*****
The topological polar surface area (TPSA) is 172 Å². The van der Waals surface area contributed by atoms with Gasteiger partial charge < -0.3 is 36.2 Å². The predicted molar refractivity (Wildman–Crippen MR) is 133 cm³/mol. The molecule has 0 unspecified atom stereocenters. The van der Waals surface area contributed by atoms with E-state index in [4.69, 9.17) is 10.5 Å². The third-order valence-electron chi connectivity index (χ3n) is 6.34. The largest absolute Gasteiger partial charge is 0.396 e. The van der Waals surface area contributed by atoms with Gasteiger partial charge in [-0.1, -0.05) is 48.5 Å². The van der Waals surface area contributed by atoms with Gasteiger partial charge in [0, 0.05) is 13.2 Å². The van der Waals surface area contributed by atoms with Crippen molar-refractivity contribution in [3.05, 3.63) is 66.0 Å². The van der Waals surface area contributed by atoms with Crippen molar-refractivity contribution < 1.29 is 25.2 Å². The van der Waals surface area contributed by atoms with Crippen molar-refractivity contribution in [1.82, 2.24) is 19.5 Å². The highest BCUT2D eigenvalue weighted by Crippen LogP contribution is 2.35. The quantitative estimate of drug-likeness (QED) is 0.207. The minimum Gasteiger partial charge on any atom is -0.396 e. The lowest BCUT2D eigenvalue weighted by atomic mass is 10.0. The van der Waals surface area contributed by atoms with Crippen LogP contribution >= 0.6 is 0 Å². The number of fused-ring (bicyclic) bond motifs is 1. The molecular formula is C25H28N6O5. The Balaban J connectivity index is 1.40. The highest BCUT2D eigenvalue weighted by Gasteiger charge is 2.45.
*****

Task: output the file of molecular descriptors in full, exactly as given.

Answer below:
The topological polar surface area (TPSA) is 172 Å². The van der Waals surface area contributed by atoms with Gasteiger partial charge < -0.3 is 36.2 Å². The predicted molar refractivity (Wildman–Crippen MR) is 133 cm³/mol. The molecule has 0 unspecified atom stereocenters. The van der Waals surface area contributed by atoms with E-state index in [4.69, 9.17) is 10.5 Å². The third-order valence-electron chi connectivity index (χ3n) is 6.34. The largest absolute Gasteiger partial charge is 0.396 e. The van der Waals surface area contributed by atoms with Gasteiger partial charge in [-0.1, -0.05) is 48.5 Å². The van der Waals surface area contributed by atoms with Gasteiger partial charge in [0, 0.05) is 13.2 Å². The van der Waals surface area contributed by atoms with Crippen molar-refractivity contribution in [3.05, 3.63) is 66.0 Å². The van der Waals surface area contributed by atoms with Crippen molar-refractivity contribution < 1.29 is 25.2 Å². The van der Waals surface area contributed by atoms with Crippen molar-refractivity contribution in [1.82, 2.24) is 19.5 Å². The highest BCUT2D eigenvalue weighted by Crippen LogP contribution is 2.35. The quantitative estimate of drug-likeness (QED) is 0.207. The minimum Gasteiger partial charge on any atom is -0.396 e. The lowest BCUT2D eigenvalue weighted by atomic mass is 10.0. The van der Waals surface area contributed by atoms with Crippen LogP contribution >= 0.6 is 0 Å². The number of fused-ring (bicyclic) bond motifs is 1. The molecular formula is C25H28N6O5. The Balaban J connectivity index is 1.40. The highest BCUT2D eigenvalue weighted by Gasteiger charge is 2.45.